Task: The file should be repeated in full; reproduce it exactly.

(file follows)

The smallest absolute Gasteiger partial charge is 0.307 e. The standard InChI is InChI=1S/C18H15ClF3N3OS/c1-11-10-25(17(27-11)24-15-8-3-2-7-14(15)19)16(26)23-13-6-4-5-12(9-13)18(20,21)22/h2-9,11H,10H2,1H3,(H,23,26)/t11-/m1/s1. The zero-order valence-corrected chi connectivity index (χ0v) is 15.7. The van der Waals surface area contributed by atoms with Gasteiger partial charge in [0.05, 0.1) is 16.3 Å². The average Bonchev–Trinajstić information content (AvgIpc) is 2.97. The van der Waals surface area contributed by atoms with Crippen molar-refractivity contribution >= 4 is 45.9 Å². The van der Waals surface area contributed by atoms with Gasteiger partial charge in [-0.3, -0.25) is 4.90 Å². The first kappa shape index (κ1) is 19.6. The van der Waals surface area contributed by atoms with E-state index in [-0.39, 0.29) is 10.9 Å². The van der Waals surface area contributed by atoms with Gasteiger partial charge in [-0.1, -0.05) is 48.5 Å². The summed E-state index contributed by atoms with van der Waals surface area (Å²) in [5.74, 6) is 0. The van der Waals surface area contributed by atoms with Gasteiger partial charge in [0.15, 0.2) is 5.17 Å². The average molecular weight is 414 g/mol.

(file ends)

The smallest absolute Gasteiger partial charge is 0.307 e. The standard InChI is InChI=1S/C18H15ClF3N3OS/c1-11-10-25(17(27-11)24-15-8-3-2-7-14(15)19)16(26)23-13-6-4-5-12(9-13)18(20,21)22/h2-9,11H,10H2,1H3,(H,23,26)/t11-/m1/s1. The zero-order valence-corrected chi connectivity index (χ0v) is 15.7. The van der Waals surface area contributed by atoms with Gasteiger partial charge in [0.05, 0.1) is 16.3 Å². The average Bonchev–Trinajstić information content (AvgIpc) is 2.97. The van der Waals surface area contributed by atoms with Crippen molar-refractivity contribution >= 4 is 45.9 Å². The van der Waals surface area contributed by atoms with Gasteiger partial charge in [-0.3, -0.25) is 4.90 Å². The first kappa shape index (κ1) is 19.6. The van der Waals surface area contributed by atoms with E-state index in [-0.39, 0.29) is 10.9 Å². The van der Waals surface area contributed by atoms with Gasteiger partial charge in [-0.1, -0.05) is 48.5 Å². The summed E-state index contributed by atoms with van der Waals surface area (Å²) in [5.74, 6) is 0. The van der Waals surface area contributed by atoms with Gasteiger partial charge in [0.15, 0.2) is 5.17 Å². The average molecular weight is 414 g/mol.